Why Are My Fingers Swollen?

  • Swollen fingers and toes are caused by fluid retention inside the body.
  • Consuming too much salt may cause fluid retention.
  • Some health conditions, such as arthritis, and some autoimmune disease, can also cause fluid retention.

Fluid Retention

Swollen fingers and hands usually happen when body fluids build up in joints or tissues. Besides a salty meal, here are other reasons for swelling:

1. Exercise and Heat

More blood goes to your heart, lungs, and muscles when you work out because they need more oxygen. As a result, less blood flows to your hands, causing small blood vessels to expand and your fingers to swell. During hot weather, the blood vessels in your skin swell so that heat can leave the surface.

2. Injury

A torn ligament, sprained finger, or injured tendon or bone may also cause swelling.

3. Infection

Three types of infection that can cause swelling in the fingers are herpetic whitlow, paronychia, and felon. When left untreated, these infections can spread to other parts of the body.

4. Arthritis

Rheumatoid arthritis (RA) causes swelling, pain, and stiffness in the lining of joints often felt first in the hands. People with psoriasis often experience psoriatic arthritis, which causes fingers and toes to swell like sausages.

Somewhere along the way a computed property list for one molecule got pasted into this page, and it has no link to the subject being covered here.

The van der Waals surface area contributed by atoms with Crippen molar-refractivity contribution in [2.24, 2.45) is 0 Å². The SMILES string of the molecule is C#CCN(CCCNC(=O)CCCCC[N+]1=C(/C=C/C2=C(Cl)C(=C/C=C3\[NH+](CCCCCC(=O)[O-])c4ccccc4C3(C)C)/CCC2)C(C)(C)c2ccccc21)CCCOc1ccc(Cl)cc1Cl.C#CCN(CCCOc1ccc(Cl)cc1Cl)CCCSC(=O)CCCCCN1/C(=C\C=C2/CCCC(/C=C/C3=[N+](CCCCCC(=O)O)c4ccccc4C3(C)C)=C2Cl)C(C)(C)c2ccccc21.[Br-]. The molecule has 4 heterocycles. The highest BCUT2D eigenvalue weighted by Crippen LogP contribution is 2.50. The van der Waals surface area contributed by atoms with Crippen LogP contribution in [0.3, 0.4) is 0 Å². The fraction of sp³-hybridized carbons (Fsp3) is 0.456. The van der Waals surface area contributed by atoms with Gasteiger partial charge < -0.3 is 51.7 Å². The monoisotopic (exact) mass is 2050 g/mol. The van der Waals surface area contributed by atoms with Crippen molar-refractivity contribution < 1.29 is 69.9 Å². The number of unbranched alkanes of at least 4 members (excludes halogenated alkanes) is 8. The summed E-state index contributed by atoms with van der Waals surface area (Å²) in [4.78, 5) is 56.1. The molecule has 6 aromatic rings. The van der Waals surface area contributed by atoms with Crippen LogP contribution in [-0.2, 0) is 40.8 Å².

5. Gout

Gout affects people who eat too much meat, seafood, and alcohol, causing extreme pain and swelling in the big toe and affects joints in the fingers. It is caused by too much uric acid in the blood, forming crystals in the joint.

6. Medicine

Over-the-counter pain relievers, steroids, diabetes or high blood pressure medicines, nerve pain drugs, and medicines for hormonal imbalance can also cause puffy fingers.

7. Carpal Tunnel Syndrome

A pinched nerve in your carpal tunnel, located in your wrist, can cause your fingers to feel swollen, painful, or numb.

8. Trigger Finger

Trigger finger is caused by swelling around the tendon, which occurs after carpal tunnel surgery or in people with RA or diabetes. It can cause your finger to snap like the sound of a trigger when it’s bent or straightened.

9. Kidney Disease

Swelling in the fingers, feet, and around your eyes can indicate kidney trouble.

10. Pregnancy

It’s common to have swollen fingers, ankles, and feet when you’re pregnant. But swelling in the hands and face can indicate preeclampsia or dangerously high blood pressure during the second half of your pregnancy. It can sometimes occur after childbirth.

11. Sickle Cell Disease

Sickle cell disease causes cells to be stiff and crescent-shaped, which gets them stuck in small blood vessels, blocking blood flow, and resulting in swollen hands and feet.

12. Lymphedema

A blockage in the lymphatic system can cause swelling. People receiving cancer treatment usually develop this condition.

13. Raynaud’s Disease

This rare condition causes the blood vessels in the fingers and toes to narrow when you’re stressed or cold. The lack of blood flow can make your fingers frosty, painful, and turn whitish or bluish. When the vessel is no longer restricted, the blood returns and causes your fingers to throb and swell.

14. Scleroderma

This disease causes your body to produce too much collagen, causing the skin to thicken and harden, and your hands to become stiff, and your fingers to puff up like sausages.

Source: WebMD